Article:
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"Turpentine Camp – Cross City"

Essay by Zora Neale Hurston

Page 3

Interview with Mary B. Billie, Seminole Doll Maker 3

Transcript

He had 5 chippers, 7 pullers and 5 dippers and a wood-chopper. All the men off to work, John McFarlin straddled his horse, got one for me and we began riding the wood. Talking about knowing his business! The foreman can ride a “drift” and with a glance tell if every “face” on every tree has been chipped.

First he rode a drift of virgin boxes. That is when a tree is first worked, it is a virgin box for three years. That is the finest rosin. The five men were chipping away. The chipper is the man who makes those little slanting cuts on pine trees so that the gum exudes, and drains down into the box. He has a very sharp cutting tool that heavily weighted in the handle and cunningly balanced so that he chips at a stroke. The company pays a cent a tree. We stopped and watched Lester Keller chip because he is hard to beat anywhere in the world. He often chips 700 or more trees a week.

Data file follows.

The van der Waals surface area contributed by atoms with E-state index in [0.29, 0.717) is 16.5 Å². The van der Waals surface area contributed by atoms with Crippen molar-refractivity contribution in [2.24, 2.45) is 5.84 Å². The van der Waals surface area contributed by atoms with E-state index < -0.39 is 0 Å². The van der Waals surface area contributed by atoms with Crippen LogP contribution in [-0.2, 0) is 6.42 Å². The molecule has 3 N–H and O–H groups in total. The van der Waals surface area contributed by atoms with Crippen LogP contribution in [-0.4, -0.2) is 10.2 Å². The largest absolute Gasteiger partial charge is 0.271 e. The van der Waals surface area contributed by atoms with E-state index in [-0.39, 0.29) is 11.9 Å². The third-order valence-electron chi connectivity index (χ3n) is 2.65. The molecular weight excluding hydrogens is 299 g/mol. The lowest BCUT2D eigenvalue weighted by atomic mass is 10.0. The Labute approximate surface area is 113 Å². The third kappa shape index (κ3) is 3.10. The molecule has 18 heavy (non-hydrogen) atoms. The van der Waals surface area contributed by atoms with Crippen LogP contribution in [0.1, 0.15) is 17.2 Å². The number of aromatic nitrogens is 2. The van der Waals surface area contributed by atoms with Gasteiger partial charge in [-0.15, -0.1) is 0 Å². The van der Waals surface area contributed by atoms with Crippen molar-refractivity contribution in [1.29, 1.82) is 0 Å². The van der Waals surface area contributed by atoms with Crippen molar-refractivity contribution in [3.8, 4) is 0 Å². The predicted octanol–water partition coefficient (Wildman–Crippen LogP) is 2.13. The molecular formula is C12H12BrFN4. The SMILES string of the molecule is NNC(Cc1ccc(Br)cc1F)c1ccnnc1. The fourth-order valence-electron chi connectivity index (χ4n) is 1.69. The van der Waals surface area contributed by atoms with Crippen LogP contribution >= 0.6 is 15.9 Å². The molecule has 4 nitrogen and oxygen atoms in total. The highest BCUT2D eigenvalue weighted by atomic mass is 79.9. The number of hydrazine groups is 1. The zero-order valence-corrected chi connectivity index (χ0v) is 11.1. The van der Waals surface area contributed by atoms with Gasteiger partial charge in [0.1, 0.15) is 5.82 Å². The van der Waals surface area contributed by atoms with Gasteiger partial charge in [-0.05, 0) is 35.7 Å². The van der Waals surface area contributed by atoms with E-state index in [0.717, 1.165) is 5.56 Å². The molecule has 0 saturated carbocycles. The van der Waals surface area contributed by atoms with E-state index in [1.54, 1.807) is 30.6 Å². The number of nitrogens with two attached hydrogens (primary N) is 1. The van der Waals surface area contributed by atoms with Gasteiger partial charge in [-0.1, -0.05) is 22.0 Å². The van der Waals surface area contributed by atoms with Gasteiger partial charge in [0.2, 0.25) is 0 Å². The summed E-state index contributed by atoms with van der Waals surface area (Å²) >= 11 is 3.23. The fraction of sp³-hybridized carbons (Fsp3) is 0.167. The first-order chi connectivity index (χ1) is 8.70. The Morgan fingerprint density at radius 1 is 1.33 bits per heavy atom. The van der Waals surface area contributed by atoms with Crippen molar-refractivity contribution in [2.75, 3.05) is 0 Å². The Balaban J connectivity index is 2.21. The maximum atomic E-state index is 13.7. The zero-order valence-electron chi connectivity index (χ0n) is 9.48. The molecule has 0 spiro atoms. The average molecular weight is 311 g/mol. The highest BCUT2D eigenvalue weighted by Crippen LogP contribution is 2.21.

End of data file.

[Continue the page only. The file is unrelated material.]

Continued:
A puller is a specialized chipper. He chips the trees when they have been worked too high for the chipper. He does this with a chipping axe with a long handle knows (sic) as a puller. The foreman explained that the tree are chipped three years and pulled three years then it is abandoned. Leroy Heath is the champ puller.

He inspected a drift that was being dipped. The men who dip take the cup off the tree, scrape out the gum with the